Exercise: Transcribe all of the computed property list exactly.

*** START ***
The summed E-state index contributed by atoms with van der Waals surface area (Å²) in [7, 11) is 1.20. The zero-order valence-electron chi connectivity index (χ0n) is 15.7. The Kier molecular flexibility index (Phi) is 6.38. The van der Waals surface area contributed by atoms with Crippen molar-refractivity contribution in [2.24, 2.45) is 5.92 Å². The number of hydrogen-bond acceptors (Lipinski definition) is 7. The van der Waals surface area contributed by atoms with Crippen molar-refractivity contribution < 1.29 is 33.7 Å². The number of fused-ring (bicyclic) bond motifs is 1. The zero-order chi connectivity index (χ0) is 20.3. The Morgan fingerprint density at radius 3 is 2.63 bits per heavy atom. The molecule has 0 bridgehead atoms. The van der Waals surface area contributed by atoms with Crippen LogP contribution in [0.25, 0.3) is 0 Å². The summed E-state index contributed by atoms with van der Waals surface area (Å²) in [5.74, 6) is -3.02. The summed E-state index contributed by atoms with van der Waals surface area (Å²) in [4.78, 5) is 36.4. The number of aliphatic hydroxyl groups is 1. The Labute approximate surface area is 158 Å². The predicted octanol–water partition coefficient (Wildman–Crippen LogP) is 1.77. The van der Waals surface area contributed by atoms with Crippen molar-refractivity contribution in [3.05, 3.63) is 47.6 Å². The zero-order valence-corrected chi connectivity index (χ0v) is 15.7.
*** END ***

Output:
The summed E-state index contributed by atoms with van der Waals surface area (Å²) in [7, 11) is 1.20. The zero-order valence-electron chi connectivity index (χ0n) is 15.7. The Kier molecular flexibility index (Phi) is 6.38. The van der Waals surface area contributed by atoms with Crippen molar-refractivity contribution in [2.24, 2.45) is 5.92 Å². The number of hydrogen-bond acceptors (Lipinski definition) is 7. The van der Waals surface area contributed by atoms with Crippen molar-refractivity contribution < 1.29 is 33.7 Å². The number of fused-ring (bicyclic) bond motifs is 1. The zero-order chi connectivity index (χ0) is 20.3. The Morgan fingerprint density at radius 3 is 2.63 bits per heavy atom. The molecule has 0 bridgehead atoms. The van der Waals surface area contributed by atoms with Crippen LogP contribution in [0.25, 0.3) is 0 Å². The summed E-state index contributed by atoms with van der Waals surface area (Å²) in [5.74, 6) is -3.02. The summed E-state index contributed by atoms with van der Waals surface area (Å²) in [4.78, 5) is 36.4. The number of aliphatic hydroxyl groups is 1. The Labute approximate surface area is 158 Å². The predicted octanol–water partition coefficient (Wildman–Crippen LogP) is 1.77. The van der Waals surface area contributed by atoms with Crippen molar-refractivity contribution in [3.05, 3.63) is 47.6 Å². The zero-order valence-corrected chi connectivity index (χ0v) is 15.7.